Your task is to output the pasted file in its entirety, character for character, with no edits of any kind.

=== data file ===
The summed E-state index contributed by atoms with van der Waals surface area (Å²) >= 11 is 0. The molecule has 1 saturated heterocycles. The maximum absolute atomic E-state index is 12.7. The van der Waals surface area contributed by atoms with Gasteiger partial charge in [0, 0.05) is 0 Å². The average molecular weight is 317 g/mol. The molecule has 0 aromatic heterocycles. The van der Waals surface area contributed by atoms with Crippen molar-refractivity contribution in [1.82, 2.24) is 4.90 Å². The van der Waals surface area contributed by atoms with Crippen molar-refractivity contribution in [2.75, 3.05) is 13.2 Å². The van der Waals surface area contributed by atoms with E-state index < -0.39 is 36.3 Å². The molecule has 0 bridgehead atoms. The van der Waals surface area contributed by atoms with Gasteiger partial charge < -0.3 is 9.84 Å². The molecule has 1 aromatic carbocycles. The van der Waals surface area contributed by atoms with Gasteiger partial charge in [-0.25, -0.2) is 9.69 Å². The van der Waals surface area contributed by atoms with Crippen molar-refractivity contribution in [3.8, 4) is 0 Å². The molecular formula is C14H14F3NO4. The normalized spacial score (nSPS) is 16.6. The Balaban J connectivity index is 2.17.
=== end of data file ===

The summed E-state index contributed by atoms with van der Waals surface area (Å²) >= 11 is 0. The molecule has 1 saturated heterocycles. The maximum absolute atomic E-state index is 12.7. The van der Waals surface area contributed by atoms with Gasteiger partial charge in [0, 0.05) is 0 Å². The average molecular weight is 317 g/mol. The molecule has 0 aromatic heterocycles. The van der Waals surface area contributed by atoms with Crippen molar-refractivity contribution in [1.82, 2.24) is 4.90 Å². The van der Waals surface area contributed by atoms with Crippen molar-refractivity contribution in [2.75, 3.05) is 13.2 Å². The van der Waals surface area contributed by atoms with E-state index < -0.39 is 36.3 Å². The molecule has 0 bridgehead atoms. The van der Waals surface area contributed by atoms with Gasteiger partial charge < -0.3 is 9.84 Å². The molecule has 1 aromatic carbocycles. The van der Waals surface area contributed by atoms with Gasteiger partial charge in [-0.25, -0.2) is 9.69 Å². The van der Waals surface area contributed by atoms with Crippen molar-refractivity contribution in [3.8, 4) is 0 Å². The molecular formula is C14H14F3NO4. The normalized spacial score (nSPS) is 16.6. The Balaban J connectivity index is 2.17.